Arts and Entertainment
tvHighs and lows of the cast's careers since 2004
News
news
PROMOTED VIDEO
New Articles
i100
Life and Style
Couples have been having sex less in 2014, according to a new survey
life
Arts and Entertainment
musicBiographer Hunter Davies has collected nearly a hundred original manuscripts
Latest stories from i100
Have you tried new the Independent Digital Edition apps?
Independent Dating
and  

By clicking 'Search' you
are agreeing to our
Terms of Use.

ES Rentals

    iJobs Job Widget
    iJobs General

    Cover Supervisor

    £75 - £90 per day + negotiable: Randstad Education Group: Are you a cover supe...

    Marketing Manager - Leicestershire - £35,000

    £30000 - £35000 per annum: Ashdown Group: Marketing Manager (CIM, B2B, MS Offi...

    Marketing Executive (B2B and B2C) - Rugby, Warwickshire

    £22000 - £25000 per annum: Ashdown Group: A highly successful organisation wit...

    SEN Coordinator + Teacher (SENCO)

    £1 per day: Randstad Education Leeds: Job Purpose To work closely with the he...

    Day In a Page

    Scottish referendum: The Yes vote was the love that dared speak its name, but it was not to be

    Despite the result, this is the end of the status quo

    Boyd Tonkin on the fall-out from the Scottish referendum
    Manolo Blahnik: The high priest of heels talks flats, Englishness, and why he loves Mary Beard

    Manolo Blahnik: Flats, Englishness, and Mary Beard

    The shoe designer who has been dubbed 'the patron saint of the stiletto'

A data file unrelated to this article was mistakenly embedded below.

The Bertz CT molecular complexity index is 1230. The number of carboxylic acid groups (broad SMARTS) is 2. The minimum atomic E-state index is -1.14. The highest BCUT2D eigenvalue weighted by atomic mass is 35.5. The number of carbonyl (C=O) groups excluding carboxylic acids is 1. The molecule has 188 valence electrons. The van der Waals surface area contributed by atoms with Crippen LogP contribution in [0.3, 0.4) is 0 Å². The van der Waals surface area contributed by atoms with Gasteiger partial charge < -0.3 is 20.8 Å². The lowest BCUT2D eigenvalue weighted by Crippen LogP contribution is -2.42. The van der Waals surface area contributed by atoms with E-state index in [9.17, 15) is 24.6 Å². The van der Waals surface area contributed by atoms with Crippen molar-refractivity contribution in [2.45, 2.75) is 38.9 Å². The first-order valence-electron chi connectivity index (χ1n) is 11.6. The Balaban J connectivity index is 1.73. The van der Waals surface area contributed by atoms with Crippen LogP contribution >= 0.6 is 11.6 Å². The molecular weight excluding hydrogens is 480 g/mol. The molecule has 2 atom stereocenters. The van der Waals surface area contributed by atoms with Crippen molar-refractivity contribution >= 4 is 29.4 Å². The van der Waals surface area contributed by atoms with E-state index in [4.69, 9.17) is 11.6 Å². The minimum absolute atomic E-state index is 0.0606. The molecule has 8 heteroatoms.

The Beatles biographer reveals exclusive original manuscripts of some of the best pop songs ever written

    Scrambled eggs and LSD

    Behind The Beatles' lyrics - thanks to Hunter Davis's original manuscript copies
    'Normcore' fashion: Blending in is the new standing out in latest catwalk non-trend

    'Normcore': Blending in is the new standing out

    Just when fashion was in grave danger of running out of trends, it only went and invented the non-trend. Rebecca Gonsalves investigates
    Dance’s new leading ladies fight back: How female vocalists are now writing their own hits

    New leading ladies of dance fight back

    How female vocalists are now writing their own hits
    Mystery of the Ground Zero wedding photo

    A shot in the dark

    Mystery of the wedding photo from Ground Zero
    His life, the universe and everything

    His life, the universe and everything

    New biography sheds light on comic genius of Douglas Adams
    Save us from small screen superheroes

    Save us from small screen superheroes

    Shows like Agents of S.H.I.E.L.D are little more than marketing tools
    Reach for the skies

    Reach for the skies

    From pools to football pitches, rooftop living is looking up
    These are the 12 best hotel spas in the UK

    12 best hotel spas in the UK

    Some hotels go all out on facilities; others stand out for the sheer quality of treatments
    These Iranian-controlled Shia militias used to specialise in killing American soldiers. Now they are fighting Isis, backed up by US airstrikes

    Widespread fear of Isis is producing strange bedfellows

    Iranian-controlled Shia militias that used to kill American soldiers are now fighting Isis, helped by US airstrikes
    Topshop goes part Athena poster, part last spring Prada

    Topshop goes part Athena poster, part last spring Prada

    Shoppers don't come to Topshop for the unique
    How to make a Lego masterpiece

    How to make a Lego masterpiece

    Toy breaks out of the nursery and heads for the gallery
    Meet the ‘Endies’ – city dwellers who are too poor to have fun

    Meet the ‘Endies’ – city dwellers who are too poor to have fun

    Urbanites are cursed with an acronym pointing to Employed but No Disposable Income or Savings
    Paisley’s decision to make peace with IRA enemies might remind the Arabs of Sadat

    Ian Paisley’s decision to make peace with his IRA enemies

    His Save Ulster from Sodomy campaign would surely have been supported by many a Sunni imam